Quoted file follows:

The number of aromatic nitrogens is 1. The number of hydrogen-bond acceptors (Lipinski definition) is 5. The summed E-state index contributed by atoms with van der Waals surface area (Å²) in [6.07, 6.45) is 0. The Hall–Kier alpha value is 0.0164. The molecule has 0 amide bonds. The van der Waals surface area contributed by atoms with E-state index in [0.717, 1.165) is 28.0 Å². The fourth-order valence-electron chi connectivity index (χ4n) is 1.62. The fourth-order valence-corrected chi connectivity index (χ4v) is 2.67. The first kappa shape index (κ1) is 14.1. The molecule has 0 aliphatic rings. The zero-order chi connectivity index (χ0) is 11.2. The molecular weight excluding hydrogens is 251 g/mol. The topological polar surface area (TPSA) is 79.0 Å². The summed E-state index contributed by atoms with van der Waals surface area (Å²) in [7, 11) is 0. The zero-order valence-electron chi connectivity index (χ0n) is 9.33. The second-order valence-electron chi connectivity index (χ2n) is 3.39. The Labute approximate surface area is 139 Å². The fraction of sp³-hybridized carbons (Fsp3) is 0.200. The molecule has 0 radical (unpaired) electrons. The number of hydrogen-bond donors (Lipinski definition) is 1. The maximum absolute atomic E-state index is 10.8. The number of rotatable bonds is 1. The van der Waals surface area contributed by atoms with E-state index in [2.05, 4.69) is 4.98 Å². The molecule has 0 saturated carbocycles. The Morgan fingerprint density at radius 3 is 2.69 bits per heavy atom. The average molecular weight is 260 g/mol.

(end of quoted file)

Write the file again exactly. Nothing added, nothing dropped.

The number of aromatic nitrogens is 1. The number of hydrogen-bond acceptors (Lipinski definition) is 5. The summed E-state index contributed by atoms with van der Waals surface area (Å²) in [6.07, 6.45) is 0. The Hall–Kier alpha value is 0.0164. The molecule has 0 amide bonds. The van der Waals surface area contributed by atoms with E-state index in [0.717, 1.165) is 28.0 Å². The fourth-order valence-electron chi connectivity index (χ4n) is 1.62. The fourth-order valence-corrected chi connectivity index (χ4v) is 2.67. The first kappa shape index (κ1) is 14.1. The molecule has 0 aliphatic rings. The zero-order chi connectivity index (χ0) is 11.2. The molecular weight excluding hydrogens is 251 g/mol. The topological polar surface area (TPSA) is 79.0 Å². The summed E-state index contributed by atoms with van der Waals surface area (Å²) in [7, 11) is 0. The zero-order valence-electron chi connectivity index (χ0n) is 9.33. The second-order valence-electron chi connectivity index (χ2n) is 3.39. The Labute approximate surface area is 139 Å². The fraction of sp³-hybridized carbons (Fsp3) is 0.200. The molecule has 0 radical (unpaired) electrons. The number of hydrogen-bond donors (Lipinski definition) is 1. The maximum absolute atomic E-state index is 10.8. The number of rotatable bonds is 1. The van der Waals surface area contributed by atoms with E-state index in [2.05, 4.69) is 4.98 Å². The molecule has 0 saturated carbocycles. The Morgan fingerprint density at radius 3 is 2.69 bits per heavy atom. The average molecular weight is 260 g/mol.